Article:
Arts
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They Don’t Play Around

The George Cunningham ’40 Performing Arts Center sits empty, and an unfinished set for a townhouse sits center stage. Behind the curtains, you’ll find blueprints and props. The building sits in anticipation, but for what? On Friday November 11th, Christian Brothers High School’s production of The Royal Family hit the stage, certain to bring the quality […]

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The George Cunningham ’40 Performing Arts Center sits empty, and an unfinished set for a townhouse sits center stage. Behind the curtains, you’ll find blueprints and props. The building sits in anticipation, but for what?

On Friday November 11th, Christian Brothers High School’s production of The Royal Family hit the stage, certain to bring the quality acting and lighthearted laughs that have become trademarks of the CB theater department.

This year boasts an incredibly talented cast of actors who are dedicated to putting on a great show.

Jacob Cherry (’18) is no rookie to theater.

“I have been in all of the plays and musicals since my freshman year,” he says. “Then I’ve also started performing at Flying Monkey Productions, a local Sacramento theatre group.”

This year, the theater department has selected the play The Royal Family by George S. Kaufman. Set in the 1920s, the play follows the elite Cavendish family, a dynasty of Hollywood actors based on the Barrymore family (yes, as in Drew Barrymore). Many of the characters face indecisiveness: should they continue their legacy in the theater, or leave and pursue other dreams?

“It’s a comedy, but it also has some touching themes,” says Theatre Manager Ms. Heather Christianson (’01).

Jacob ensures us that the play will definitely be entertaining.

“This family gets out of control a lot, so it’ll be fun to see your friends yelling at each other and causing chaos.”

In fact, the mild-mannered Jacob Cherry will himself play an angry drunk who gets into a lot of trouble.

Behind the scenes of all of the laughs and merriment on stage, the production of a play demands an incredible amount of preparation.

“We actually chose to do this production in about November of last year,” Ms. Christianson explains. “You really need to think about it that far in advance because you need to evaluate expenses, how much time practice will take…and if we can meet the lighting, sound, and building needs of the show.”

The construction of the set takes a lot of effort in itself. To build it, Ms. Christianson and a team of student and parent volunteers worked for a total of nine Saturdays so far — and there is still much to be done. This includes everything from planning, painting, carpentry, and even laboriously adjusting the lights on the ceiling.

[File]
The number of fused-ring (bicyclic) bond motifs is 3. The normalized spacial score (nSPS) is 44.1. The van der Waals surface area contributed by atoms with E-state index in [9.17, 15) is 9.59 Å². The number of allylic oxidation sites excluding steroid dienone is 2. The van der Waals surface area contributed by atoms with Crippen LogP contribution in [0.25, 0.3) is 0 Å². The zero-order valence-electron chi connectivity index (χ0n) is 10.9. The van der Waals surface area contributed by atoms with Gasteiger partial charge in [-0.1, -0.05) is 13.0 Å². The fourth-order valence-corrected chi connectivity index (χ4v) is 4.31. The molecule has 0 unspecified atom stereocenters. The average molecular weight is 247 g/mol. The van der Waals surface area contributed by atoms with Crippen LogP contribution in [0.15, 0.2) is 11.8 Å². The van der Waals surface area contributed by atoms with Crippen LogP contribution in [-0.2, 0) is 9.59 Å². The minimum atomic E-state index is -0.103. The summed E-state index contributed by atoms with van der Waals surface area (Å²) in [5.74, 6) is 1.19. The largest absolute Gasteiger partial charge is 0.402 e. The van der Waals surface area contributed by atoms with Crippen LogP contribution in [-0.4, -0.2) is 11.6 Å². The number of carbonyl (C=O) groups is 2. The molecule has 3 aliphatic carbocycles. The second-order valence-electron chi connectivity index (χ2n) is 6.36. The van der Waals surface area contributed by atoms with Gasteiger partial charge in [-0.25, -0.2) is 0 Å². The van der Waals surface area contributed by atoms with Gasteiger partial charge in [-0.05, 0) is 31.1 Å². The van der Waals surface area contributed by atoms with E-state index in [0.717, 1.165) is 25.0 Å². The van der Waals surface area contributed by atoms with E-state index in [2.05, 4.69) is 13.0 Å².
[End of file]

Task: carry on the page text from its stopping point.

“If you think about it, that means that the whole set goes up in a little over nine days,” she says.

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The set for The Royal Family, still under construction

As one could imagine, the actors have an incredible amount of work to do over a very short period of time. On day one, Director Mr. Michael Jackson gives all the members of the production a schedule of the tasks of each day and who’s needed at rehearsal.

“It’s very smart; Mr. Jackson is a firm believer in not wasting people’s time, but there is a lot of advanced preparation needed to pull that off,” states Ms. Christianson.

And time is a big obstacle for a high school production. A professional actor would get eight-hour days for four weeks, which adds up to about 160 hours. The actors for The Royal Family will get about 75-80 hours total.

Including the more routine tasks of learning lines and practicing cues, some of the actors are required to learn interesting new skills to ensure that the play is nothing less than perfect.

“There’s a sword fighting scene, so I have to practice that,” says Jacob, with a hint of exasperation. “But that’s also cool, because it’s not every day that you learn sword fighting.”

The cast’s endless work will pay off on The Royal Family‘s opening night, and it will surely be a production worth watching.

“The fact that you see the product as good as you do is a big testament to our actors,” says Ms. Christianson, proud of the quality shows that CB students perform year after year. “You will be amazed by what your peers can do, and the hard work that they have put into this really comes to life on stage.”

“It will make CB proud.”

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